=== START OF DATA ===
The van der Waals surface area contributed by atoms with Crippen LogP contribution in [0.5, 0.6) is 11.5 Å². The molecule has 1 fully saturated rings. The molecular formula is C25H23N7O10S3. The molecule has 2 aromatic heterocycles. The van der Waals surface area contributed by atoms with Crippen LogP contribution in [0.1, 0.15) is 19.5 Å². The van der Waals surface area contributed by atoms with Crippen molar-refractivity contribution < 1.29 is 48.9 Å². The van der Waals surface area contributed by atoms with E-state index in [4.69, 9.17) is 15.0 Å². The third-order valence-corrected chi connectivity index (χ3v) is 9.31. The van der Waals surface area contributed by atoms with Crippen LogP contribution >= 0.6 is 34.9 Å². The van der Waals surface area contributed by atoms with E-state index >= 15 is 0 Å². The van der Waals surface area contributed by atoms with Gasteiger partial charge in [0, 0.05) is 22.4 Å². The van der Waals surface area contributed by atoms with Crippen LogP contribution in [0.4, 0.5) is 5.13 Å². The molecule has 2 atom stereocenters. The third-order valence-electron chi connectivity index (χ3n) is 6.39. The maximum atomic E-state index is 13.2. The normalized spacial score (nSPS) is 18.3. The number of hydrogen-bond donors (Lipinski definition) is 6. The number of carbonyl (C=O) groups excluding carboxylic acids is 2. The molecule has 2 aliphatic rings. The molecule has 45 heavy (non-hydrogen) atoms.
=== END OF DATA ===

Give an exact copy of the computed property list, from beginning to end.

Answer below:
The van der Waals surface area contributed by atoms with Crippen LogP contribution in [0.5, 0.6) is 11.5 Å². The molecule has 1 fully saturated rings. The molecular formula is C25H23N7O10S3. The molecule has 2 aromatic heterocycles. The van der Waals surface area contributed by atoms with Crippen LogP contribution in [0.1, 0.15) is 19.5 Å². The van der Waals surface area contributed by atoms with Crippen molar-refractivity contribution < 1.29 is 48.9 Å². The van der Waals surface area contributed by atoms with E-state index in [4.69, 9.17) is 15.0 Å². The third-order valence-corrected chi connectivity index (χ3v) is 9.31. The van der Waals surface area contributed by atoms with Crippen LogP contribution >= 0.6 is 34.9 Å². The van der Waals surface area contributed by atoms with E-state index >= 15 is 0 Å². The van der Waals surface area contributed by atoms with Gasteiger partial charge in [0, 0.05) is 22.4 Å². The van der Waals surface area contributed by atoms with Crippen LogP contribution in [0.4, 0.5) is 5.13 Å². The molecule has 2 atom stereocenters. The third-order valence-electron chi connectivity index (χ3n) is 6.39. The maximum atomic E-state index is 13.2. The normalized spacial score (nSPS) is 18.3. The number of hydrogen-bond donors (Lipinski definition) is 6. The number of carbonyl (C=O) groups excluding carboxylic acids is 2. The molecule has 2 aliphatic rings. The molecule has 45 heavy (non-hydrogen) atoms.